Journal of Applied Polymer Science 59 (1996) 1329-1336
A.K. Bledzki, S. Reihmane, J. Gassan
*143 citations till 2010 (IF 1,951)
The influence of fiber surface treatment on the mechanical properties
of jute-polypropylene-composites
Composites 28 A (1997) 1001-1005
J. Gassan, A.K. Bledzki
Raw materials as cellulose fibers (abaca, jute, hemp, sisal, kenaf,
cotton), soft or hard wood fibers are widely used in an industry.
They have very interesting field of applications because of their
promising properties.
These materials need further investigation to improve their
properties and increase their applications. Some of their drawbacks
can be improved in further research.
The parts from the composite materials are produced by injection
moulding or extrusion.
Automotive industry is interested in new materials, because
according to new regulations cars should be partially
decomposable or recyclable.
Domestic application of WPC
Automotive applications
Mercedes-Benz Class S with environmental certificate
Components made from different bio fibre reinforced composites
Under floor protection trim of Mercedes A class made from banana fibre
reinforced composites (Source: DaimlerChrysler Awarded for Banana Fibre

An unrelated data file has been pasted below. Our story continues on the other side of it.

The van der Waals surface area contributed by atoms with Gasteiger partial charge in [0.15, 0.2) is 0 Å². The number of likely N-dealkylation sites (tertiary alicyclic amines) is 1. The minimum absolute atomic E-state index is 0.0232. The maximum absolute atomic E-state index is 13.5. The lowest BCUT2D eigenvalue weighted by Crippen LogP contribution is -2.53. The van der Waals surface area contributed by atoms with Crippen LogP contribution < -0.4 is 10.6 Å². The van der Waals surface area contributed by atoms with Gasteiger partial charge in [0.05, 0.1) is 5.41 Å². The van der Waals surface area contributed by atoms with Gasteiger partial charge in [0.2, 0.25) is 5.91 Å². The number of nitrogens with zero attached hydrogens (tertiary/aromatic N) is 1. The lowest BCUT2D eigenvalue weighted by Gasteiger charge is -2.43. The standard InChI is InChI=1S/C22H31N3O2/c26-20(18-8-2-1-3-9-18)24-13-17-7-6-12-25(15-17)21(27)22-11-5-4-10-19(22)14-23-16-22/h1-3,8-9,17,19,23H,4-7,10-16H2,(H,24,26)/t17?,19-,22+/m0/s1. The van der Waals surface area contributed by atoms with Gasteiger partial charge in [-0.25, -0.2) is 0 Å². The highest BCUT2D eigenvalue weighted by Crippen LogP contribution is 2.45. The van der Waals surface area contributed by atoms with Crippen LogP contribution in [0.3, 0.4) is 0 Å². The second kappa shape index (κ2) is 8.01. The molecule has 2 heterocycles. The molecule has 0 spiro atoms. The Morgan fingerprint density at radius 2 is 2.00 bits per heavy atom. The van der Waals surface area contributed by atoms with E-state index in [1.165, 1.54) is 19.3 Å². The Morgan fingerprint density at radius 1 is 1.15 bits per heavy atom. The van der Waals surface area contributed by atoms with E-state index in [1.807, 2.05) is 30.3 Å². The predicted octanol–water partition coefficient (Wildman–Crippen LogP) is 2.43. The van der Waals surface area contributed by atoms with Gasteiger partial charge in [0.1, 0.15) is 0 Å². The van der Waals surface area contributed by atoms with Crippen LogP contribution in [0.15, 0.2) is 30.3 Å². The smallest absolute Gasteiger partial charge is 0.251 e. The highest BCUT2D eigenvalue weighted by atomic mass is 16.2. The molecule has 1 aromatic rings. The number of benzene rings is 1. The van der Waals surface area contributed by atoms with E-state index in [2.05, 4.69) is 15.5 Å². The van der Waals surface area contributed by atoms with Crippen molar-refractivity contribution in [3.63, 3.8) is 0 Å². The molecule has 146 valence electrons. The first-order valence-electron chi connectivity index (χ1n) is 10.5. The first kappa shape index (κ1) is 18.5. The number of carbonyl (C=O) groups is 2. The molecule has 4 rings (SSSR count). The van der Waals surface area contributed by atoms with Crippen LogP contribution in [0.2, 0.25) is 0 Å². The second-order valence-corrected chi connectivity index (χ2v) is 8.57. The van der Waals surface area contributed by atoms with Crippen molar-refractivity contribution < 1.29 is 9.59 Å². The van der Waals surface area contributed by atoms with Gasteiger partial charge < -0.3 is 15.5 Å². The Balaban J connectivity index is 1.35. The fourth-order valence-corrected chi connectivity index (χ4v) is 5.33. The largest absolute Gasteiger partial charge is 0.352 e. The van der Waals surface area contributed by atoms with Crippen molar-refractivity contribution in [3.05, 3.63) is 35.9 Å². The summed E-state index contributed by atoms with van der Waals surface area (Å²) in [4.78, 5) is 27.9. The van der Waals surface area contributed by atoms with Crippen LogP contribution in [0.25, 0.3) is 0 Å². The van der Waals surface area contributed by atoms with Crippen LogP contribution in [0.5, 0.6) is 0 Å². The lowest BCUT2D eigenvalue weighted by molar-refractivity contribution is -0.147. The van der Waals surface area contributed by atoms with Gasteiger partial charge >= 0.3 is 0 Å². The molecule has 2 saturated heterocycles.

Use in Mercedes A Class
http://www.netcomposites.com/news.asp?2888)
Automotive interior components made from wood fibre reinforced composites
(Source: Bledzki et al., Cars from Bio-Fibres, Macromolecular Materials and
Engineering, 2006, 291, 449-457)
Front side
Back side with air bag sheet
Automotive instrumental panel with integrated airbag flap
made from bio-fibre reinforced composites (Source:
Bledzki et al., Cars from Bio-Fibres, Macromolecular
Materials and Engineering, 2006, 291, 449-457)
Wood Plastic Composites (WPC) is widely used in automotive and domestic
industry. With addition of natural fibers the composite materials obtain better
properties, they are cheaper and friendly for the environment.
Cellulose fibers - abaca, jute, hemp, sisal, kenaf, cotton, soft or hard wood fibers
The parts from the composite materials are produced by injection moulding or
extrusion.
Natural fibers, thanks to their lightweight, the strength and the low cost may
replace artificial/mineral (glass or coal) fillers in many parts.
•PROPERTIES OF PARTS MADE OF
WPC:
•Small weight,
•Small use of energy during production,
•Good mechanical properties,
•Good acoustic isolation,
•Renewable materials.
Nomenclature
WPC- Woof Fiber Composite
PP575 – Polypropylen
PAN – Polyacrylnitril
PET - Polyethylenterephthalat
W - Softwood
Cordenka – Man made cellulose fiber
%wt –percentage weight of fiber
Mat compression moulding:: Fibrowood (Johnson Controls)
Wood fibre mat